Description: Together acting like gently-cupped hands, dozens of off-white plates form two shielding halves around the bulk of the gooseneck (leaf) barnacle’s body. A tough, brownish, rubbery stalk thicker than your thumb connects the gooseneck barnacle to the rock. Gooseneck barnacles tend to grow in clumps, and individuals in each clump tend to orient the same way.
A relative, the pelagic gooseneck banacle (Lepas sp.) may be found washed up on Oregon's beaches, especially on hard sided debris such as driftwood, floats etc. This species lives on flotsam throughout the world's oceans (it is called a "cosmopolitan" species).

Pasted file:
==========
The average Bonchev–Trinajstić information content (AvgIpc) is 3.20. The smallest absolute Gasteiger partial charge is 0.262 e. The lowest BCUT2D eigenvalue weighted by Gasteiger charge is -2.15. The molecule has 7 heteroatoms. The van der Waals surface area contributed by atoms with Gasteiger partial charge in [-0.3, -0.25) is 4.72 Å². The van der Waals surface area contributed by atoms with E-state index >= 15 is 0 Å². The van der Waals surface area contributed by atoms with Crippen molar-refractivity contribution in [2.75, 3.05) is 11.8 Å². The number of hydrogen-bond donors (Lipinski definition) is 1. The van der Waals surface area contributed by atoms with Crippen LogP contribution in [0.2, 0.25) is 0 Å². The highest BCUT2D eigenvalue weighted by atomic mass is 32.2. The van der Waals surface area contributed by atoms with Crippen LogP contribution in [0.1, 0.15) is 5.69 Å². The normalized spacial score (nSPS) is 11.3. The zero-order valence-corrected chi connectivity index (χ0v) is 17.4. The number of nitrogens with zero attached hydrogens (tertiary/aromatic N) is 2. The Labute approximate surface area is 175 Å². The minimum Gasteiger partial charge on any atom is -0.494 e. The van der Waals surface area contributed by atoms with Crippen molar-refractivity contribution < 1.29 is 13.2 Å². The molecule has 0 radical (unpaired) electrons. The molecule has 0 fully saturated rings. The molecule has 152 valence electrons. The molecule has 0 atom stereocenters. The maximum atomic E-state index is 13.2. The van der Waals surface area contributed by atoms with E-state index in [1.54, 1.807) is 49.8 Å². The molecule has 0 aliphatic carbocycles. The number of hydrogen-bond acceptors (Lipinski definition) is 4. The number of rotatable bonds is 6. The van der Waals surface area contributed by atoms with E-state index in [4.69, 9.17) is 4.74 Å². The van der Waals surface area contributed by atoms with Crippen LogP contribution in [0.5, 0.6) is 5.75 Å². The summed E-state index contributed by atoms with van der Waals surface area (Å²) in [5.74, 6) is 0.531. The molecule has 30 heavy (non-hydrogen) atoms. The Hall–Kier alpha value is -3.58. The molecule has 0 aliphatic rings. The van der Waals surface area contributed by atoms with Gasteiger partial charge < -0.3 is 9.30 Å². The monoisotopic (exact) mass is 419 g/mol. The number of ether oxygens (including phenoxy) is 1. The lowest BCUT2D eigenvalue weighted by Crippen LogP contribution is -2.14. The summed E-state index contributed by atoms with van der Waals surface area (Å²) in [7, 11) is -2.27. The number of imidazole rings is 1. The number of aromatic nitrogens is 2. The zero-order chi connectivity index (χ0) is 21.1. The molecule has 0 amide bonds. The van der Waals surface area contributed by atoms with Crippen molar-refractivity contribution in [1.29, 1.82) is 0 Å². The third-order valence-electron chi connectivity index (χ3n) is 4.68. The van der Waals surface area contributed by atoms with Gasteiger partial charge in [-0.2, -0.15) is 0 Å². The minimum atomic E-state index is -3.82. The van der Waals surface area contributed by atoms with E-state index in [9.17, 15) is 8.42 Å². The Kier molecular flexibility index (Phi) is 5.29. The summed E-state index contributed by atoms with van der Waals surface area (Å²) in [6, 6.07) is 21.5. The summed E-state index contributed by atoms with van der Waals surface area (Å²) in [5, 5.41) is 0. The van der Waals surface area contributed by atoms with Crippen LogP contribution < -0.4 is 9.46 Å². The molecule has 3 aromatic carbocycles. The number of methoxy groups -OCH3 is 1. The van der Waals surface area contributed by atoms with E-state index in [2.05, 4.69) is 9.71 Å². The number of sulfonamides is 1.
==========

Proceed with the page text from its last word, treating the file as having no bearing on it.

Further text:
While this specific species is not likely to be a threat, other non-native, invasive species may be. You can help keep the beach clean by (safely) removing human-made debris that washes up. Find information about beach debris on Oregon's shoreline and how you can help out.
|Kingdom||Animalia -- Animal, animals, animaux|
|Phylum||Arthropoda -- arthropodes, arthropods, Artrópode|
|Subphylum||Crustacea Brünnich, 1772 -- crustaceans, crustáceo, crustacés|
|Class||Maxillopoda Dahl, 1956|
|Subclass||Thecostraca Gruvel, 1905|
|Infraclass||Cirripedia Burmeister, 1834 -- barnacles, bernacles|
|Superorder||Thoracica Darwin, 1854 -- barnacles|
|Order||Pedunculata Lamarck, 1818 -- stalked barnacles|
|Suborder||Scalpellomorpha Newman, 1987|
|Family||Pollicipedidae Leach, 1817|
|Genus||Pollicipes Leach, 1817|
|Species||Pollicipes polymerus Sowerby, 1833 -- leaf barnacle, gooseneck barnacle|
Taxonomic information source: ITIS.gov